Tuesday, April 19, 2011

Waiting for Gudu...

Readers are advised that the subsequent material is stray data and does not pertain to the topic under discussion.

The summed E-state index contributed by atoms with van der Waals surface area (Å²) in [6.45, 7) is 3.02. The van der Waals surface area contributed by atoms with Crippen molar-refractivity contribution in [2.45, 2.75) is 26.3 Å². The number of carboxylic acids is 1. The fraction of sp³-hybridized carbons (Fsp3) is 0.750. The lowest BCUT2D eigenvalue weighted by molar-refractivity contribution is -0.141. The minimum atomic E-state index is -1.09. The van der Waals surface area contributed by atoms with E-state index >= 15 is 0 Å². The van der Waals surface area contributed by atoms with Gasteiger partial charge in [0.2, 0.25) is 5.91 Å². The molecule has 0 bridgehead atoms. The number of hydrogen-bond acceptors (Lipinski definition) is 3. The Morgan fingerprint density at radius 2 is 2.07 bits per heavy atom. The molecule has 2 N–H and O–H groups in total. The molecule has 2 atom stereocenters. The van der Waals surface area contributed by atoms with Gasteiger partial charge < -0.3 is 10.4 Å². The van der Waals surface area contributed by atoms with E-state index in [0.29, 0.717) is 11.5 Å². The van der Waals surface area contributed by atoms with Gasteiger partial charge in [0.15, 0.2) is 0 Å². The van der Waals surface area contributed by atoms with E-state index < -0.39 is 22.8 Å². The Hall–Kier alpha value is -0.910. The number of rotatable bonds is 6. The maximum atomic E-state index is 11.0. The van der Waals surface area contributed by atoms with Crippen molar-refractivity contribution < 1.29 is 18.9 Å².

• Had my best sleep in Nepal last night - must have been the heavy rain, and lack of dogs outside barking • Kitti and I lay in bed discussing today's lessons • Dressed by 7:30, we were waiting for Gudu, but knew he wouldn't knock on our door till 8:00 - this morning bringing noodles with vegetables & black tea for breakfast • Gudu is D.T. and Anjou's cook • His age is guessed to be around 15, as D.T. took him out of the streets of India, and gave him a home when he was a small boy & he had no knowledge of his parents or his history • Gudu was a sweet shy boy, who carried far too much weight on his slight frame • He was a boy who had lived a thousand lives already, all in his young 15 years • At first I felt sorry for Gudu, just sitting patiently on a stool in the kitchen, waiting • But, because of D.T., Gudu has a roof over his head, 4 meals a day & a family • Who am I to feel sorry for him? • Kitti and I explored yet another new area, in the mud soaked back streets • Chickens were being seared with propane torches at the local butchers - we were both happy to be vegetarians on this leg of the trip • At home I sat on D.T.'s wide porch that ran the length of his house • The delicate scent of jasmine wafted up from the huge shrubs that surrounded the house • After Daal Bahat, D.T. had arranged for Kitti and I to meet his "ladies cooperative" • We had no idea we were the special guests for this special meeting • They formed three months ago, & had three foot pedal sewing machines donated and one instructor teaching about 30 women • Kitti was their first customer, purchasing a cute little Nepalese top for one of her grandchildren & made many good suggestions regarding pricing, sizing  and that they should value their time • D.T. is indeed a good man bringing this group together, finding a place for them to meet & genuinely wanting them to have a better lot in life • From the meeting Kitti and I trekked up hill to the Monastery for day 3 of our volunteer teaching stint • We never know who will show up - we started with 12 and now seem to have a firm 6 or 7 that come and stay • I asked the Monks to draw a picture of what we saw at the Monkey Temple the day before - this totally stumped them • They are very good a copying pictures, but didn't know how to put one together • We compromised with them looking through the flash cards and finding images that we saw and to draw them - amazingly there was a monkey flash card • We also handed out word find books for the first time - silence fell upon our classroom - they loved them • Even Sindu, the resident dog, fell quiet • Had we found another success? • They asked for help when they needed it, but seemed to work independently quite well • They had a penchant for showing off their prowess with numbers - I would ask them a number & quickly they would arrange the punch out numbers in the proper sequence • Mid way through our class, out of the blue, Rin Tsering woke up & gave Kitti a prayer bead necklace • Well, not to be outdone, Pema disappeared and came back within a minute with a prayer bead necklace for me - "108 beads" he proudly told me • Well, you could have knocked the two of us over - we were speechless, and trust me, we are not two women that are easily lacking in vocabulary • As the boys were working I would quietly go around and put chocolates on their books for a job well done • More photos were taken and at the end of class,  the boys made an effort piling up the workbooks, pens and even sweeping the floor - another wow from me • Walking down the steps we met up with an older Monk, Shal Lama, who asked us about our young charges, Canada, the monkeys and the dogs - he was on his daily "walking prayer" • Arrived home, exhausted, waiting for Gudu and our 4:00 snack of noodles • Spent 70 rupees today - 3 waters and the Internet • Back out on the balcony I was entertained by a monkey stealing laundry from a line - he would take a towel and wrap it around himself like a blanket then run off with it, going from rooftop to rooftop • Across from me is a lovely Tibetan woman holding her prayer beads and chanting her prayers on her balcony • We are only a ten minute drive from either Kalinki Temple or Thamel, yet it seems another world here - almost rural • Friendly faces smiling at me across balconies • We appear to be in the middle of a large Buddhist part of town, as most houses have the traditional prayer flag pole on the roof • There is a physically challenged young girl at the end of our lane, who is always smiling with her mother and grandmother when we pass by • They have the most wonderful vegetable and herb garden • The light is going down but the squeals of children has not lessened - I guess there is no "come in when the lights go on" here - as there are no street lights to go on • Sweeping of the lane-way continues • The prayer chant is still going on by my neighbor • Kitti is reading her travel bible, "The Lonely Planet guide to Nepal" • You would be hard pressed to to find a tourist/trekker/volunteer not have one • People are indeed house proud, watering plants on their balconies, with gardens as neat as a pin • It's now 6:15 & I'm feeling like I could put down my head, but dare not - best wait for Gudu, and Daal Bhaat at 7:30